What Is Happening With The Wildfires In Greece?
K. Tsakalidis. Source: Kathimerini, (2021, August 10). The reaction of an elderly lady (Ms. Panagiota) who reacts as the wildfire reaches her house in the village of Gouves.
Since July 2021, countries across the northern hemisphere are facing some of the worst wildfires that have been recorded in years. North America, Russia, Italy, Turkey, and Greece are some of the more affected states, probably because of their climate; hot and dry conditions allow fires to spread more intensely. Indeed, this month, Europe's Mediterranean countries had to deal with one of the worst heatwaves for the last decades. Remarkable is that, according to official statistics, the temperature in northern Greece on Aug. 4 reached 47.1°C, when Europe's highest record is 48°C. Fires hit the residential areas in the north and center country, leading the Government to request the evacuation of the villages. Nightmarish were the weeks that followed; over 145 wildfires were raging across Greece since Aug. 3 which means that more than one million square miles had burned.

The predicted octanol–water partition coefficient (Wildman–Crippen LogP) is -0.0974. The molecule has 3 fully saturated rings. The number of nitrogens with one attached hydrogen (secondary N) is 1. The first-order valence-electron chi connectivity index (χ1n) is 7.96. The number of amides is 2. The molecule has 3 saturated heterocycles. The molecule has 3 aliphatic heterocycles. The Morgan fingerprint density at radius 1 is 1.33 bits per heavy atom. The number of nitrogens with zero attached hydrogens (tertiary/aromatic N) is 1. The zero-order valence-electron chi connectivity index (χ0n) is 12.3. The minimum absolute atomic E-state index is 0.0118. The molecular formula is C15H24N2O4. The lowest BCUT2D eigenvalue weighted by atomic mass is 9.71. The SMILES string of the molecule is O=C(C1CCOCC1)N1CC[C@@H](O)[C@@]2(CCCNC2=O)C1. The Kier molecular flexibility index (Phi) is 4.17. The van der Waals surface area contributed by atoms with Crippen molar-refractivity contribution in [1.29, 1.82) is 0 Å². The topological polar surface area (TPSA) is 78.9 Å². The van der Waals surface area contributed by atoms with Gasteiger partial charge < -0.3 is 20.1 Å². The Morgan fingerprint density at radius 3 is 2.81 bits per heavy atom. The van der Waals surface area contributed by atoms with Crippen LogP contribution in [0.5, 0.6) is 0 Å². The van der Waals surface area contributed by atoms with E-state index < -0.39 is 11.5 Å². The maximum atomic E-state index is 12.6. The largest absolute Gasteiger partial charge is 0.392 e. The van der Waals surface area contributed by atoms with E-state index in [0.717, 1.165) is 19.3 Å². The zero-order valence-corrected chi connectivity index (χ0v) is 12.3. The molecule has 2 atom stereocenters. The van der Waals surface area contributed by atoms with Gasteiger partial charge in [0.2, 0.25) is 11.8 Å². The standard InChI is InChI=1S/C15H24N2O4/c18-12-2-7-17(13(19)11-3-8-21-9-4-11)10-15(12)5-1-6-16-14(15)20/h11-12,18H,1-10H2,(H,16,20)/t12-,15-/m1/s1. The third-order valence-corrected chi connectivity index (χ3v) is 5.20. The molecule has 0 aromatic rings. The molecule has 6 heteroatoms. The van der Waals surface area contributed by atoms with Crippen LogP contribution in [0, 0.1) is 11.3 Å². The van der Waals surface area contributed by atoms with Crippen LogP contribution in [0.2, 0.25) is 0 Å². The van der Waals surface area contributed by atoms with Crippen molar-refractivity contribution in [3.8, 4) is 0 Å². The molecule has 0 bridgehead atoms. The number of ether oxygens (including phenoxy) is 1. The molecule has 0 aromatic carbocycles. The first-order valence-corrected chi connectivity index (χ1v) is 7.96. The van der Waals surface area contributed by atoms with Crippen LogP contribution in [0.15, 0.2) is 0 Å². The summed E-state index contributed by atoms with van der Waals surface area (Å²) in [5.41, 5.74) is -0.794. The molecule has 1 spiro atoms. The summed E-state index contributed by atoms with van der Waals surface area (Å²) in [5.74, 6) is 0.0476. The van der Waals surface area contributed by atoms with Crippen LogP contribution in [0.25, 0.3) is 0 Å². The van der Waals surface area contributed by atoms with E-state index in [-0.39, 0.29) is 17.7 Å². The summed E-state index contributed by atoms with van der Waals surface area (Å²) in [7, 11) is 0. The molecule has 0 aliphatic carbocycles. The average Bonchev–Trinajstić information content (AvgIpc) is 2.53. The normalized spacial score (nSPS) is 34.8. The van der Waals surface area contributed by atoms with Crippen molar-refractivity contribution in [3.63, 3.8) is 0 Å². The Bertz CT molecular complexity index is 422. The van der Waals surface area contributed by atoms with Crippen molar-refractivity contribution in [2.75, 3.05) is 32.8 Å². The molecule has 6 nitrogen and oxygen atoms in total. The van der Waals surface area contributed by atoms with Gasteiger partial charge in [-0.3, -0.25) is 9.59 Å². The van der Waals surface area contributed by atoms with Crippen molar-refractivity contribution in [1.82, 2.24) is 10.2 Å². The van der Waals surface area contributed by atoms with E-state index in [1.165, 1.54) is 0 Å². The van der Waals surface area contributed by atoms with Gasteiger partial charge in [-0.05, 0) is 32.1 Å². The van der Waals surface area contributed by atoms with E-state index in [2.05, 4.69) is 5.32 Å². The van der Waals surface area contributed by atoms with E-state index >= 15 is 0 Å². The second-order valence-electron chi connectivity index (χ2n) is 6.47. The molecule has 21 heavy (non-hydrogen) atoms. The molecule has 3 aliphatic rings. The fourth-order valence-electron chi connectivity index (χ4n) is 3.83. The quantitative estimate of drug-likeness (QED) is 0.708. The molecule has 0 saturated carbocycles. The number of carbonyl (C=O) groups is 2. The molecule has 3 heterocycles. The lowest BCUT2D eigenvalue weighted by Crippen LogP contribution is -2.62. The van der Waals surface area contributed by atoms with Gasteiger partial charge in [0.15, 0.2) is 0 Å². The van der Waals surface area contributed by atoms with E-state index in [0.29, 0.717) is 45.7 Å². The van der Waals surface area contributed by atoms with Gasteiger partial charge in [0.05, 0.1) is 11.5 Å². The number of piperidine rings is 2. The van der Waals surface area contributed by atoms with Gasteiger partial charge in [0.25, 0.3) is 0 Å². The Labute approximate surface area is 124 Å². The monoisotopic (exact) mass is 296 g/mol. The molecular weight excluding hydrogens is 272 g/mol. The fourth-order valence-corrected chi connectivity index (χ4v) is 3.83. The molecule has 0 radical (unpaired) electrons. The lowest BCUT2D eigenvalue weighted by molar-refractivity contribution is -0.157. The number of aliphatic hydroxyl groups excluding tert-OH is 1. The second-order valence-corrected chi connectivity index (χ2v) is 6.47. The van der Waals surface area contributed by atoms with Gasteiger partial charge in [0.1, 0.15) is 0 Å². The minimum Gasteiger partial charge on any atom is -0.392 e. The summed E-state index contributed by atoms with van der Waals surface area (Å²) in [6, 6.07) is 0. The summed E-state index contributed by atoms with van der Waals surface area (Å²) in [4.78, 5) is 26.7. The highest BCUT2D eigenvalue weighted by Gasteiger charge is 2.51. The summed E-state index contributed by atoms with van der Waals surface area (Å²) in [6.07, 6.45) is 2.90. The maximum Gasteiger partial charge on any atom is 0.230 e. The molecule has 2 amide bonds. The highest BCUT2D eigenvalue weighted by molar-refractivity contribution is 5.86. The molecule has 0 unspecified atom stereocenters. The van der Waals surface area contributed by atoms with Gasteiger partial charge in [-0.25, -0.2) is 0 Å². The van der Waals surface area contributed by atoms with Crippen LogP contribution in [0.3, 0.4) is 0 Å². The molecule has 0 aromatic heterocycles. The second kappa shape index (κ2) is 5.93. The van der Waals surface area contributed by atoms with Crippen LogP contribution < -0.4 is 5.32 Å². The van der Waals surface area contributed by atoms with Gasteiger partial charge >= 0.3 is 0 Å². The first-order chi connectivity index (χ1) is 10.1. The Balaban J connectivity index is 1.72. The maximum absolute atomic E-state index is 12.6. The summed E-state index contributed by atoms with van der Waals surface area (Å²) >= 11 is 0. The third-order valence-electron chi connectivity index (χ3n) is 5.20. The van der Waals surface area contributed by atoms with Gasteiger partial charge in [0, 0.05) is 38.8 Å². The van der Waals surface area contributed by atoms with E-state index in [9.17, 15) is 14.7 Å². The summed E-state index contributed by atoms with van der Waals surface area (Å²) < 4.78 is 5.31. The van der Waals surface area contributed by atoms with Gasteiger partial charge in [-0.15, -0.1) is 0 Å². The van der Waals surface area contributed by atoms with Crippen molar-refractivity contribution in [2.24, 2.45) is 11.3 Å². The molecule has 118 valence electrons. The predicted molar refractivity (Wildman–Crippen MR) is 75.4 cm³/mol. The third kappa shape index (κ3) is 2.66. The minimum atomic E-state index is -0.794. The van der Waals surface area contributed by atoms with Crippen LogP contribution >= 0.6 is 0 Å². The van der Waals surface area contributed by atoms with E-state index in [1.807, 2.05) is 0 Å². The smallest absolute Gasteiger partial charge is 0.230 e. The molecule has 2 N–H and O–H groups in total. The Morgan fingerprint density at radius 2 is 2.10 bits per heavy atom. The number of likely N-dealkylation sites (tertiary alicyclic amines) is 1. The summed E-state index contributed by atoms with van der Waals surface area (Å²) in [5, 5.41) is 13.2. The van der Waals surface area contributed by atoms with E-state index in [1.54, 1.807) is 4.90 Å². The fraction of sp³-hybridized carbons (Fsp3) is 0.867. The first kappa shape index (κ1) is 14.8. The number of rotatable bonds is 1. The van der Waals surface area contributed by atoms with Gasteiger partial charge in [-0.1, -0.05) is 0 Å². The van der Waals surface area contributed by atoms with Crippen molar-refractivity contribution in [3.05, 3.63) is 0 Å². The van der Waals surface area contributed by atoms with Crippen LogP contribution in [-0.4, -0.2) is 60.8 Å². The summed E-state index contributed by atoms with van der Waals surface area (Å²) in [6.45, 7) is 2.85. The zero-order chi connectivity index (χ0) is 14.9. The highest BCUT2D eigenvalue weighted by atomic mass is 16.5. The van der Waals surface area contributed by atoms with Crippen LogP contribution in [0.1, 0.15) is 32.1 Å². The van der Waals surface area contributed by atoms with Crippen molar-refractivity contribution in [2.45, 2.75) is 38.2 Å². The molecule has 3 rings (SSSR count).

Source: BBC, (2021, August 09). More than 2,000 people have been evacuated from the island of Evia by ferry.
Forest fires are a common occurrence in Greece during the summer months. However, the climate change with the unprecedented heatwave seems to make it even more difficult to extinguish them quickly. Also, the fact that, in Greece, many nuclear fronts broke out at the same time (in Parnitha, in Evia, and in Peloponnese including, Arkadia and Olympia) led to the disbandment of the fire forces. As a result, firefighters were struggling to keep fires at bay and, many villages have been evacuated. In Evia, many residents and organizations complained that during the first 2 days of the fire, they had no help from aircraft since the forces were engaged in the fire in Attica. According to BBC news, in Evia, more than 2,000 people have been evacuated via ferry, when ten ships are waiting at Pefki, on the north side of the island, ready to evacuate more people if it was needed.